“In a nation that spends more to incarcerate children than to educate them, we do not need a single additional law criminalizing our kids. But even more important, how can a nation that has for centuries condoned the brutal treatment of children by caregivers, from politicians and police to abusive parents, now criminalize children for being a mirror held up to a violent and unequal society?” asks Malkia Cyril, an activist and the executive director of the Center for Media Justice. “We must not use the law to cause more harm. We must attack violence at its root, not its perpetual victims.”
Cyril argues that this country has never been interested in justice—it was built on vengeance, power, hypocrisy, and control while miring itself in its myths, its fictitious mirrors. “Our kids are the mirror. They show the rest of us who we are.”
Missouri—where Ferguson and some of the most prominent Black Lives Matters protests took place—is a heavily Black state, with a fast-growing Latinx population. Officials feel the demographic pressure and have put this law in place to criminalize Black and brown children as early as possible—the better to feed them into the criminal-justice system, limit their rights and opportunities in life. Other states will be keep a close eye on how this law works in Missouri as they may consider it for their institutions.
But will Missouri’s new law really be effective in combatting the increase of school violence plaguing the nation? Not at all. In fact, many experts say that the incidence of school violence is dropping across the country.
“In general, schools are far safer now than they were 20 years ago,” said Dewey Cornell, a clinical psychologist and education professor at the University of Virginia told the Atlantic last summer. “Every major study in recent years has shown that schools are much safer than the communities around them. Students are much more likely to be injured in restaurants than on school grounds.”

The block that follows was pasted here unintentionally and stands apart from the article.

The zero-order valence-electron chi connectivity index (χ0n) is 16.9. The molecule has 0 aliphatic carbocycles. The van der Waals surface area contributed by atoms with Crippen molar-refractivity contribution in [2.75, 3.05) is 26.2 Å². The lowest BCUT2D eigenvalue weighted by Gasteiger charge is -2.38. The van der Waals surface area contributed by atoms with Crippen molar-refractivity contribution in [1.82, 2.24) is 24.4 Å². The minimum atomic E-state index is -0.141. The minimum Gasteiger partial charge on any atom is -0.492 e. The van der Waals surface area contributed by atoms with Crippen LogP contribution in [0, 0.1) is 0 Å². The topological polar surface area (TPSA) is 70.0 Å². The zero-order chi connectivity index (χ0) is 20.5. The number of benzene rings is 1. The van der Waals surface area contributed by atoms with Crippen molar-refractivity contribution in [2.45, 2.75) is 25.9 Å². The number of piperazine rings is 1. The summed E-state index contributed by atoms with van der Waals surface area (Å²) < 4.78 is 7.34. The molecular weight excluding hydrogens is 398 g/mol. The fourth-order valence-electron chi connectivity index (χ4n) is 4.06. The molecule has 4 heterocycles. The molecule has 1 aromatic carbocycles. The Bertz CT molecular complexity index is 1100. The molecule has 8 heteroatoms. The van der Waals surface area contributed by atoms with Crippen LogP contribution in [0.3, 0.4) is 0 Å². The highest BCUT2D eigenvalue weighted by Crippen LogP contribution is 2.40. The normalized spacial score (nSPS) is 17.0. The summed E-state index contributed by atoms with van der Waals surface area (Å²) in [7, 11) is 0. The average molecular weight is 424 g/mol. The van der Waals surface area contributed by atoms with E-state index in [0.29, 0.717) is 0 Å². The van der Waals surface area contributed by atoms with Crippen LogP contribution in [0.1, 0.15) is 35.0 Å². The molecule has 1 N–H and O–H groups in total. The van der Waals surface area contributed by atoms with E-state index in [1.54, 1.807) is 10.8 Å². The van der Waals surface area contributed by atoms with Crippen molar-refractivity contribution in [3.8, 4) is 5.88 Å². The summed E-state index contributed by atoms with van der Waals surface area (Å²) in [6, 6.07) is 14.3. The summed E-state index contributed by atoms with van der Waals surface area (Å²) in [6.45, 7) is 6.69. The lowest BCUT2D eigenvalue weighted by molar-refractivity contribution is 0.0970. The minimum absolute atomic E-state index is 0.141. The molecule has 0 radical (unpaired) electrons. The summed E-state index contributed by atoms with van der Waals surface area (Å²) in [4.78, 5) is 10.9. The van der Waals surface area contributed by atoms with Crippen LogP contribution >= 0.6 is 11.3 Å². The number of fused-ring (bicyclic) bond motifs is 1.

The 2015 Indicators of School Crime and Safety Report, an annual study produced by the National Center for Education Statistics, found that between 1992 and 2014, the number of students who were victims of crimes at school declined 82 percent, from 181 incidents per 1,000 students in 1992 to 33 incidents per 1,000 students in 2014.
Cyril explains that "no one really knows exactly why violent crime rates rise and fall, so anyone who tries to correlate national trends to one factor like punishment would be lying.” She adds, “What we do know is that many factors contribute to the violent behavior of children, and one of those factors is that they are treated violently. Social science and history shows us that the best way to curb violence is to increase justice: healthy food, recreation, quality education, housing fit for human beings, dignity and rights. A violent system creates violence, it doesn't curb it."